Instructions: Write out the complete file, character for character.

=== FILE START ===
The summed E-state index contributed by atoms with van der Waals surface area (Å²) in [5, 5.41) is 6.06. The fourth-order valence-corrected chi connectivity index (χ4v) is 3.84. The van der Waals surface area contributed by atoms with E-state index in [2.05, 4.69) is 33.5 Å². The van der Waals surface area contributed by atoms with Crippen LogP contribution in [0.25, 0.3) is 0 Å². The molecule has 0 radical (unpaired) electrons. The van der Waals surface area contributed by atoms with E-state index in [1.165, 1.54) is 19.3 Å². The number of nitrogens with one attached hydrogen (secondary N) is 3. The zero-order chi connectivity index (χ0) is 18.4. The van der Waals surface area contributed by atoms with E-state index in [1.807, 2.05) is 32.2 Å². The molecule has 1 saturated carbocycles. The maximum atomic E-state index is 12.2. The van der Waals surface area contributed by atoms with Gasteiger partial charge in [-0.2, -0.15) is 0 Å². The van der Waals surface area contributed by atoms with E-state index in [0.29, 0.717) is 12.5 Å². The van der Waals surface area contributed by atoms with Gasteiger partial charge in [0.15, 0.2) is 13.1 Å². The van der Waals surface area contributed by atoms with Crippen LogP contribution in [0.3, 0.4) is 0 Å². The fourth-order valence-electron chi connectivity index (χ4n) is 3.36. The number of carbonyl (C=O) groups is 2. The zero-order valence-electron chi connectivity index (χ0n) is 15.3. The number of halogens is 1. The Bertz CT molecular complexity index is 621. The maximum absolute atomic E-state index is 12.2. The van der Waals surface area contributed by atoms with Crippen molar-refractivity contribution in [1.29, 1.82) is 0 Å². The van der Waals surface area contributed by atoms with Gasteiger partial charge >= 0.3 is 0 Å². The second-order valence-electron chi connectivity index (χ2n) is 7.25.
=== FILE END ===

The summed E-state index contributed by atoms with van der Waals surface area (Å²) in [5, 5.41) is 6.06. The fourth-order valence-corrected chi connectivity index (χ4v) is 3.84. The van der Waals surface area contributed by atoms with E-state index in [2.05, 4.69) is 33.5 Å². The van der Waals surface area contributed by atoms with Crippen LogP contribution in [0.25, 0.3) is 0 Å². The molecule has 0 radical (unpaired) electrons. The van der Waals surface area contributed by atoms with E-state index in [1.165, 1.54) is 19.3 Å². The number of nitrogens with one attached hydrogen (secondary N) is 3. The zero-order chi connectivity index (χ0) is 18.4. The van der Waals surface area contributed by atoms with E-state index in [1.807, 2.05) is 32.2 Å². The molecule has 1 saturated carbocycles. The maximum atomic E-state index is 12.2. The van der Waals surface area contributed by atoms with Gasteiger partial charge in [-0.2, -0.15) is 0 Å². The van der Waals surface area contributed by atoms with E-state index in [0.29, 0.717) is 12.5 Å². The van der Waals surface area contributed by atoms with Gasteiger partial charge in [0.15, 0.2) is 13.1 Å². The van der Waals surface area contributed by atoms with Crippen LogP contribution in [0.3, 0.4) is 0 Å². The fourth-order valence-electron chi connectivity index (χ4n) is 3.36. The number of carbonyl (C=O) groups is 2. The zero-order valence-electron chi connectivity index (χ0n) is 15.3. The number of halogens is 1. The Bertz CT molecular complexity index is 621. The maximum absolute atomic E-state index is 12.2. The van der Waals surface area contributed by atoms with Crippen molar-refractivity contribution in [1.29, 1.82) is 0 Å². The van der Waals surface area contributed by atoms with Gasteiger partial charge >= 0.3 is 0 Å². The second-order valence-electron chi connectivity index (χ2n) is 7.25.